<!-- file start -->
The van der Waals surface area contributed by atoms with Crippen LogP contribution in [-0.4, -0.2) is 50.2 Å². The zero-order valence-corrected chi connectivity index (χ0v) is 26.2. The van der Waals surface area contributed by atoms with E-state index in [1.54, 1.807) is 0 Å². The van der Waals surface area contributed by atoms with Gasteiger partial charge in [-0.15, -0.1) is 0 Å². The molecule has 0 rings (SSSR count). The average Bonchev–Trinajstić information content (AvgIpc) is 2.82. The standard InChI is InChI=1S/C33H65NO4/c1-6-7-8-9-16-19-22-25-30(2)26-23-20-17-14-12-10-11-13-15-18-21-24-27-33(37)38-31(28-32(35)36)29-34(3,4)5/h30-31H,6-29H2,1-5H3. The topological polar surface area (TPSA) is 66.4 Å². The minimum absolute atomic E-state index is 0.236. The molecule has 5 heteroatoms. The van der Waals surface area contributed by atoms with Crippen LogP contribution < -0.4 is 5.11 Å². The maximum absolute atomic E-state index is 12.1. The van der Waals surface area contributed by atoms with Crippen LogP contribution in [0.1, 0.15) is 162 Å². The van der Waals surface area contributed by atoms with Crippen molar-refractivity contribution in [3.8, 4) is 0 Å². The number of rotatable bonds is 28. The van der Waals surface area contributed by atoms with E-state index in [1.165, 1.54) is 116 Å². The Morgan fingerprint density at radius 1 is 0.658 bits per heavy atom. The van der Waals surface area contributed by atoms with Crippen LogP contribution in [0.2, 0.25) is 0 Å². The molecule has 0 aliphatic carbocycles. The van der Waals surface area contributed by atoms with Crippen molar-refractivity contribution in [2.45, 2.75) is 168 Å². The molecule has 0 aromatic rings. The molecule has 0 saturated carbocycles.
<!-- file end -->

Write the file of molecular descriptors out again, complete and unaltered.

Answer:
The van der Waals surface area contributed by atoms with Crippen LogP contribution in [-0.4, -0.2) is 50.2 Å². The zero-order valence-corrected chi connectivity index (χ0v) is 26.2. The van der Waals surface area contributed by atoms with E-state index in [1.54, 1.807) is 0 Å². The van der Waals surface area contributed by atoms with Gasteiger partial charge in [-0.15, -0.1) is 0 Å². The molecule has 0 rings (SSSR count). The average Bonchev–Trinajstić information content (AvgIpc) is 2.82. The standard InChI is InChI=1S/C33H65NO4/c1-6-7-8-9-16-19-22-25-30(2)26-23-20-17-14-12-10-11-13-15-18-21-24-27-33(37)38-31(28-32(35)36)29-34(3,4)5/h30-31H,6-29H2,1-5H3. The topological polar surface area (TPSA) is 66.4 Å². The minimum absolute atomic E-state index is 0.236. The molecule has 5 heteroatoms. The van der Waals surface area contributed by atoms with Crippen LogP contribution < -0.4 is 5.11 Å². The maximum absolute atomic E-state index is 12.1. The van der Waals surface area contributed by atoms with Crippen LogP contribution in [0.1, 0.15) is 162 Å². The van der Waals surface area contributed by atoms with Crippen molar-refractivity contribution in [3.8, 4) is 0 Å². The number of rotatable bonds is 28. The van der Waals surface area contributed by atoms with E-state index in [1.165, 1.54) is 116 Å². The Morgan fingerprint density at radius 1 is 0.658 bits per heavy atom. The van der Waals surface area contributed by atoms with Crippen LogP contribution in [0.2, 0.25) is 0 Å². The molecule has 0 aliphatic carbocycles. The van der Waals surface area contributed by atoms with Crippen molar-refractivity contribution in [2.45, 2.75) is 168 Å². The molecule has 0 aromatic rings. The molecule has 0 saturated carbocycles.